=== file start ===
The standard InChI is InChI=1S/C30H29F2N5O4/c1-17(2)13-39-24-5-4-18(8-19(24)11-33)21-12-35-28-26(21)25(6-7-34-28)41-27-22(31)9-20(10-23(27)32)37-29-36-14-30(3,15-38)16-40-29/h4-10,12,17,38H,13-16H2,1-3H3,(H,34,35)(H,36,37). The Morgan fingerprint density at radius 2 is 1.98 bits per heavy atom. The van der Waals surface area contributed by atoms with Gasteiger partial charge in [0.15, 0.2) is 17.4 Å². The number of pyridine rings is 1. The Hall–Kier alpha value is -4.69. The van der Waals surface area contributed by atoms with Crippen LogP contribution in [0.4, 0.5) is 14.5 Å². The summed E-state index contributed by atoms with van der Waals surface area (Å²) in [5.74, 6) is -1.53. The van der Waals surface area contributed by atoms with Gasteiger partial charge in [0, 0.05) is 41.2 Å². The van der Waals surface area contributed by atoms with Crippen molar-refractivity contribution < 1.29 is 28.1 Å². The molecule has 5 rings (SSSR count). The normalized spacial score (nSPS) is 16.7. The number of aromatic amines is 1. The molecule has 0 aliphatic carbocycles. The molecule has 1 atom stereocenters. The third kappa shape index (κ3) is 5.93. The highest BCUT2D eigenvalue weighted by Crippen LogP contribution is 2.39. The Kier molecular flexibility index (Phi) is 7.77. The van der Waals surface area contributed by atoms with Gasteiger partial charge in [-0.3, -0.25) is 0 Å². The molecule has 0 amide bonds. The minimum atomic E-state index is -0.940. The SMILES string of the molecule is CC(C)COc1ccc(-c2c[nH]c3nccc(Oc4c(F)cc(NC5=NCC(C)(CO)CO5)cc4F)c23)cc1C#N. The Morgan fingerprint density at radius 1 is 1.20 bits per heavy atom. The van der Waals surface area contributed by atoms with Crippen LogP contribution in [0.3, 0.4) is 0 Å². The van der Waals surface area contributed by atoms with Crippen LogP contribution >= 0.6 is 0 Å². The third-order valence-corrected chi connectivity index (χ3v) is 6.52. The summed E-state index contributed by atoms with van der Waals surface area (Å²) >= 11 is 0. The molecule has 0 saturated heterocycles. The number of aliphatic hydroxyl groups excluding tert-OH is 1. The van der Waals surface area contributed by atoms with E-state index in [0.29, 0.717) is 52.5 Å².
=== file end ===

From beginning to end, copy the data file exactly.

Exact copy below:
The standard InChI is InChI=1S/C30H29F2N5O4/c1-17(2)13-39-24-5-4-18(8-19(24)11-33)21-12-35-28-26(21)25(6-7-34-28)41-27-22(31)9-20(10-23(27)32)37-29-36-14-30(3,15-38)16-40-29/h4-10,12,17,38H,13-16H2,1-3H3,(H,34,35)(H,36,37). The Morgan fingerprint density at radius 2 is 1.98 bits per heavy atom. The van der Waals surface area contributed by atoms with Gasteiger partial charge in [0.15, 0.2) is 17.4 Å². The number of pyridine rings is 1. The Hall–Kier alpha value is -4.69. The van der Waals surface area contributed by atoms with Crippen LogP contribution in [0.4, 0.5) is 14.5 Å². The summed E-state index contributed by atoms with van der Waals surface area (Å²) in [5.74, 6) is -1.53. The van der Waals surface area contributed by atoms with Gasteiger partial charge in [0, 0.05) is 41.2 Å². The van der Waals surface area contributed by atoms with Crippen molar-refractivity contribution < 1.29 is 28.1 Å². The molecule has 5 rings (SSSR count). The normalized spacial score (nSPS) is 16.7. The number of aromatic amines is 1. The molecule has 0 aliphatic carbocycles. The molecule has 1 atom stereocenters. The third kappa shape index (κ3) is 5.93. The highest BCUT2D eigenvalue weighted by Crippen LogP contribution is 2.39. The Kier molecular flexibility index (Phi) is 7.77. The van der Waals surface area contributed by atoms with Gasteiger partial charge in [-0.3, -0.25) is 0 Å². The molecule has 0 amide bonds. The minimum atomic E-state index is -0.940. The SMILES string of the molecule is CC(C)COc1ccc(-c2c[nH]c3nccc(Oc4c(F)cc(NC5=NCC(C)(CO)CO5)cc4F)c23)cc1C#N. The Morgan fingerprint density at radius 1 is 1.20 bits per heavy atom. The van der Waals surface area contributed by atoms with Crippen LogP contribution in [0.3, 0.4) is 0 Å². The van der Waals surface area contributed by atoms with Crippen LogP contribution >= 0.6 is 0 Å². The third-order valence-corrected chi connectivity index (χ3v) is 6.52. The summed E-state index contributed by atoms with van der Waals surface area (Å²) >= 11 is 0. The molecule has 0 saturated heterocycles. The number of aliphatic hydroxyl groups excluding tert-OH is 1. The van der Waals surface area contributed by atoms with E-state index in [0.29, 0.717) is 52.5 Å².